The Arab Awakening
"To Democratise is
This month we lead with the above insight from
Dmitri Tremin, Director of the Carnegie Moscow
Center, on the events in the Arab Awakening, which
regrettably also reflects our view. This is based
on the fact that for eight years we have been
producing monthly analytical reports on SYRIA.
This March 1st issue is no.97.
We have reports on all of the following countries
involved in the 'Arab Awakening':
Syria, Libya, Egypt, Turkey,
Saudi Arabia, Morocco, Iraq - and
Iran - although the
latter is neither Arab, nor in revolt, but always
things are happening there!
We also take a look at 'The
Arab League' in the context of its role and
qualifications for democratising Syria. We analyse
the credentials for this of the League's members -
sadly, it is apparent that it's a poor joke.
'Newnations' are out of step it seems, with much
of the western media and the foreign ministers of
the US, France and UK, who call for al Assad to
resign and stand down as his country’s president.
We ask in favour of whom?
It's a fair question isn’t it: On which Arab
country should a made-over Syria model itself?
We quote the BBC's excellent "Guide to the Syrian
Opposition," showing that there are at least four
distinct rebel groups with leaderships who cannot
agree on uniting, or on anything much at all.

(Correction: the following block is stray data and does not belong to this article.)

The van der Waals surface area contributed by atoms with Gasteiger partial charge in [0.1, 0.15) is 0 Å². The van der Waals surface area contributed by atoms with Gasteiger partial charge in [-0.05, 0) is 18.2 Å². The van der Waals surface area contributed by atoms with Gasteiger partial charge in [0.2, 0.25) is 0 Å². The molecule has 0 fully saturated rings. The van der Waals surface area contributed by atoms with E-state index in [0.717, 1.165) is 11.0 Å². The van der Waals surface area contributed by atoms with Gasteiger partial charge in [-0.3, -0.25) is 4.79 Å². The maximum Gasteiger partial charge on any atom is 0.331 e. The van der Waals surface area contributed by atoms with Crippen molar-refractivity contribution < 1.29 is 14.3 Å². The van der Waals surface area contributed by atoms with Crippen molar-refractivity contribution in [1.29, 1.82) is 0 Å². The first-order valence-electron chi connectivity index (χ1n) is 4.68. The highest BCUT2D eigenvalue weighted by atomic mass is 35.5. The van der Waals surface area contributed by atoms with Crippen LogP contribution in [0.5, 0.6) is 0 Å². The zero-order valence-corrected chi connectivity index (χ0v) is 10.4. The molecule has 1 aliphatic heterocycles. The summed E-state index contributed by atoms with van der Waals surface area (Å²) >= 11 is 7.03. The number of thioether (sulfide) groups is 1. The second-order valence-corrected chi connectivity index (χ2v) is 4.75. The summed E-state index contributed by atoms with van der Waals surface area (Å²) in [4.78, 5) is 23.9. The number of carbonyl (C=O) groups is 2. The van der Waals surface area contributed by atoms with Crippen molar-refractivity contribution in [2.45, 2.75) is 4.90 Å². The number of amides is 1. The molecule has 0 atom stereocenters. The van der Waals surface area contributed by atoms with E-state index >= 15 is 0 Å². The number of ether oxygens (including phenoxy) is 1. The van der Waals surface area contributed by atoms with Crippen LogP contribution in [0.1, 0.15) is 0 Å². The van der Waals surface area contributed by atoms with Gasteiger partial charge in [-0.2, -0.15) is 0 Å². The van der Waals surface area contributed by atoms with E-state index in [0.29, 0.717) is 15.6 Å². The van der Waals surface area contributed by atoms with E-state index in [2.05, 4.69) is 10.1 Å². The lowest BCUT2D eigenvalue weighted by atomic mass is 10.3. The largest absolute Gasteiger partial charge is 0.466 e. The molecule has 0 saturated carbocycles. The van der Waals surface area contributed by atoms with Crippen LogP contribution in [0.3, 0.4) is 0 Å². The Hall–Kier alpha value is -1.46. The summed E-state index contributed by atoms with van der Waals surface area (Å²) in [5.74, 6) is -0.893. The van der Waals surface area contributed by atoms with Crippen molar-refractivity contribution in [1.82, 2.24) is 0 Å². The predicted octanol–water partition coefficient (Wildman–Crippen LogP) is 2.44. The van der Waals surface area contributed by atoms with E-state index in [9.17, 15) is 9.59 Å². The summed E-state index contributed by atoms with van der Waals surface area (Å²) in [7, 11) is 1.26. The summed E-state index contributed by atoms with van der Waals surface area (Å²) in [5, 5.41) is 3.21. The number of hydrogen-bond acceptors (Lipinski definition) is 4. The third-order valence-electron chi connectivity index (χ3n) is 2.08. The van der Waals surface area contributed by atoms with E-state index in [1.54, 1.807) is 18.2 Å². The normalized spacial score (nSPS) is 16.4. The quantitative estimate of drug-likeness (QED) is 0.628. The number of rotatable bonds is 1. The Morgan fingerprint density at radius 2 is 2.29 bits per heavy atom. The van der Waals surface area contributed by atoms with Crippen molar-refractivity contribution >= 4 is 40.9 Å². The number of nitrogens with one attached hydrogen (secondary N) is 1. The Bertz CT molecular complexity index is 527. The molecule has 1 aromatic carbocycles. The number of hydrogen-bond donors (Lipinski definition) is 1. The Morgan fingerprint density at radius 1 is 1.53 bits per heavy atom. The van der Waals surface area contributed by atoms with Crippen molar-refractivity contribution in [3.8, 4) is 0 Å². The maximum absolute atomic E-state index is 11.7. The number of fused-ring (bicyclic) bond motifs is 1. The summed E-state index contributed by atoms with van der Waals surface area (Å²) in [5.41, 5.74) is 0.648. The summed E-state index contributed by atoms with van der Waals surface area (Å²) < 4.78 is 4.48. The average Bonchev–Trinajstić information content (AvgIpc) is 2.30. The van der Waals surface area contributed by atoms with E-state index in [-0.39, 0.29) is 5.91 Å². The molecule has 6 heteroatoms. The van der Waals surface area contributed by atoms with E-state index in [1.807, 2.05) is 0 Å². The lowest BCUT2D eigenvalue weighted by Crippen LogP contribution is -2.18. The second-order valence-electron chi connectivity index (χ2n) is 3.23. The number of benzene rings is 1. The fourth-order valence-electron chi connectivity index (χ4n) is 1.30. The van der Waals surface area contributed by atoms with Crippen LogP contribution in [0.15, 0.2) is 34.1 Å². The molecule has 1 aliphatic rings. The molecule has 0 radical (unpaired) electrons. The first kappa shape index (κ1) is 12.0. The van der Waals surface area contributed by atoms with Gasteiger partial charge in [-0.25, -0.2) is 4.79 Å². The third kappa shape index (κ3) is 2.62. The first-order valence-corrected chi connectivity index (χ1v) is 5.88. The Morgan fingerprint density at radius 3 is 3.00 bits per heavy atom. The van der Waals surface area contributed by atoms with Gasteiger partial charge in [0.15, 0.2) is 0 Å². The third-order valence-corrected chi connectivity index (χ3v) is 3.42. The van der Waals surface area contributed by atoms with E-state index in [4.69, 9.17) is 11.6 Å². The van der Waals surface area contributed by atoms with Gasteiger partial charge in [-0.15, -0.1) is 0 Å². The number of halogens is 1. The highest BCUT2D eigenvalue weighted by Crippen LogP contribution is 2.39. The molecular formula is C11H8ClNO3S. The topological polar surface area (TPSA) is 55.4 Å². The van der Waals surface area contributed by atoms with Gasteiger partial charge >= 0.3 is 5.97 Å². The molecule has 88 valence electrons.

This, even after the rather embarrassing
conference in Tunisia, where 'statespersons'
declaimed, and condemned, demonstrating their
Our take is that this is a full-on civil war,
nothing less - but still not in every part of the
country. The capital Damascus, apart from certain
suburbs appears to be pro-Assad. The largest city,
The powers have taken sides, we suspect, because
for the US; UK; France; Turkey, it's a great
opportunity to stick it to Iran, and to perhaps
separate them from their only ally. How
embarrassing it must be to find that they and al
Qaeda are on the same side and share the same
objective, to overthrow this secular government
and restore the only other option: Sunni
There is a lot to cover with the MENA states, and
perhaps it isn't everybody's area of interest. So,
our OVERVIEW this month allows for readers who
want to follow the Russian election, due on Sunday
next, 4th March, to go directly to
Russia, as well as
followers of events in:
India, North Korea, Philippines, Taiwan, Vietnam,
Azerbaijan, Georgia, Turkmenistan, Bosnia, Serbia
We decided editorially years ago, that apart
from Romania and Bulgaria, nations accepted into
the EU had achieved the democracy we had hoped for
them. We would no longer consider them to be 'in
transition'…but then Hungary’s bad behaviour
demanded some attention.